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authorDavid Howells <dhowells@redhat.com>2017-11-09 12:35:07 +0000
committerThomas Gleixner <tglx@linutronix.de>2017-11-12 15:10:27 +0100
commitb24591e2fcf852ad7ad2ccf745c8220bf378d312 (patch)
tree4ba3fdd27fb8652b937f02893c961e83e6a84b9f /drivers/parport
parentdf27067e6040b51188184876253d93da002433aa (diff)
downloadlinux-b24591e2fcf852ad7ad2ccf745c8220bf378d312.tar.gz
timers: Add a function to start/reduce a timer
Add a function, similar to mod_timer(), that will start a timer if it isn't running and will modify it if it is running and has an expiry time longer than the new time. If the timer is running with an expiry time that's the same or sooner, no change is made. The function looks like: int timer_reduce(struct timer_list *timer, unsigned long expires); This can be used by code such as networking code to make it easier to share a timer for multiple timeouts. For instance, in upcoming AF_RXRPC code, the rxrpc_call struct will maintain a number of timeouts: unsigned long ack_at; unsigned long resend_at; unsigned long ping_at; unsigned long expect_rx_by; unsigned long expect_req_by; unsigned long expect_term_by; each of which is set independently of the others. With timer reduction available, when the code needs to set one of the timeouts, it only needs to look at that timeout and then call timer_reduce() to modify the timer, starting it or bringing it forward if necessary. There is no need to refer to the other timeouts to see which is earliest and no need to take any lock other than, potentially, the timer lock inside timer_reduce(). Note, that this does not protect against concurrent invocations of any of the timer functions. As an example, the expect_rx_by timeout above, which terminates a call if we don't get a packet from the server within a certain time window, would be set something like this: unsigned long now = jiffies; unsigned long expect_rx_by = now + packet_receive_timeout; WRITE_ONCE(call->expect_rx_by, expect_rx_by); timer_reduce(&call->timer, expect_rx_by); The timer service code (which might, say, be in a work function) would then check all the timeouts to see which, if any, had triggered, deal with those: t = READ_ONCE(call->ack_at); if (time_after_eq(now, t)) { cmpxchg(&call->ack_at, t, now + MAX_JIFFY_OFFSET); set_bit(RXRPC_CALL_EV_ACK, &call->events); } and then restart the timer if necessary by finding the soonest timeout that hasn't yet passed and then calling timer_reduce(). The disadvantage of doing things this way rather than comparing the timers each time and calling mod_timer() is that you *will* take timer events unless you can finish what you're doing and delete the timer in time. The advantage of doing things this way is that you don't need to use a lock to work out when the next timer should be set, other than the timer's own lock - which you might not have to take. [ tglx: Fixed weird formatting and adopted it to pending changes ] Signed-off-by: David Howells <dhowells@redhat.com> Signed-off-by: Thomas Gleixner <tglx@linutronix.de> Cc: keyrings@vger.kernel.org Cc: linux-afs@lists.infradead.org Link: https://lkml.kernel.org/r/151023090769.23050.1801643667223880753.stgit@warthog.procyon.org.uk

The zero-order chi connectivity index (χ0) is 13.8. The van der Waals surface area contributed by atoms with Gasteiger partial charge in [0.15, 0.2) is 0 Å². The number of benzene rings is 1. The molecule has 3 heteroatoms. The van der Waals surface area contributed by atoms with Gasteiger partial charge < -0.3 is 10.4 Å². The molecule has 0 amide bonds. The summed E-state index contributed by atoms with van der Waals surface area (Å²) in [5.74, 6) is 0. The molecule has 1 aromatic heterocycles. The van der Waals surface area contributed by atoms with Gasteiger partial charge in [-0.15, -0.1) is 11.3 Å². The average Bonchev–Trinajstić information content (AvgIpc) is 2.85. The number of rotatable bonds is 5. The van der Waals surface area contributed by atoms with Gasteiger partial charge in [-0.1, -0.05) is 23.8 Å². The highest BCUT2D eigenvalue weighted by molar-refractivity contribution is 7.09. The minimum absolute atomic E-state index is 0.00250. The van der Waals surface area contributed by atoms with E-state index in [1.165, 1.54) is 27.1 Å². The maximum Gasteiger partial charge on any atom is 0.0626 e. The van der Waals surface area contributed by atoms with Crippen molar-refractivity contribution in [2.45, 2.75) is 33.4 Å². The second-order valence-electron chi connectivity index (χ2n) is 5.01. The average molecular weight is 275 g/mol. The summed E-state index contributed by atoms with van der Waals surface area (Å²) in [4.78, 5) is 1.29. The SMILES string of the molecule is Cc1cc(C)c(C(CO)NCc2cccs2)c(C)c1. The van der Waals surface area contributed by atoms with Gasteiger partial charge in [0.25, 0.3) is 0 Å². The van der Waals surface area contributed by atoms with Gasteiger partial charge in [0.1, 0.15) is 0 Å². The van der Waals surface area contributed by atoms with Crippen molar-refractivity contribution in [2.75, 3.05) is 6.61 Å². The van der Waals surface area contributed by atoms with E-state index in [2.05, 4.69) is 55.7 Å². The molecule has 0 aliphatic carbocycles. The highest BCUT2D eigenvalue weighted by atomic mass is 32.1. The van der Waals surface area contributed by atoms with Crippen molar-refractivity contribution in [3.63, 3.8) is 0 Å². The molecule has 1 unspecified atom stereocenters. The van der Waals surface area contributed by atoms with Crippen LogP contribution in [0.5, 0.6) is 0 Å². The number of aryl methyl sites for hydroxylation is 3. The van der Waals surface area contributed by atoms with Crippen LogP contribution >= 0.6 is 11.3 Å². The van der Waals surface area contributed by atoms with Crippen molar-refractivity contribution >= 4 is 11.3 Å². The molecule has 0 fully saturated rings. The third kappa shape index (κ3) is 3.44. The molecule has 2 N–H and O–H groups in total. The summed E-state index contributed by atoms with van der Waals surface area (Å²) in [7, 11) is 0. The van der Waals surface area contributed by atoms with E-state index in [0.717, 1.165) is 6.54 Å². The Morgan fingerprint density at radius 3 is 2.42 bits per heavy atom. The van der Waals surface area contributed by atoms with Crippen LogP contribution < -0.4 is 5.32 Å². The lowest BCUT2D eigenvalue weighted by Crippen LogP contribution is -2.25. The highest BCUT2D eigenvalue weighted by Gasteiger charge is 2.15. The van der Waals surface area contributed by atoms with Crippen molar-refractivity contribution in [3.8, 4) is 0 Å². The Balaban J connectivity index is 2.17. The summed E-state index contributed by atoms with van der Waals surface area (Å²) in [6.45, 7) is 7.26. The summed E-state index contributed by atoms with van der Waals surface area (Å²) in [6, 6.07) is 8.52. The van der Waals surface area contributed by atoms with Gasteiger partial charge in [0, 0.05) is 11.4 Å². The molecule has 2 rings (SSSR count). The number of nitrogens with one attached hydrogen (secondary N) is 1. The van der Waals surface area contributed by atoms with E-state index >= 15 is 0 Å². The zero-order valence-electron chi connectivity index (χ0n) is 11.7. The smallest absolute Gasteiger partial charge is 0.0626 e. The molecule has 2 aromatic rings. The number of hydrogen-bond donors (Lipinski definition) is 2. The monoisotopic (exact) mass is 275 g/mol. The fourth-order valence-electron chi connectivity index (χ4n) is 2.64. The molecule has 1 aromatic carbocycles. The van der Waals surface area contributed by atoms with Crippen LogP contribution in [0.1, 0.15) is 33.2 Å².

Diffstat (limited to 'drivers/parport')
0 files changed, 0 insertions, 0 deletions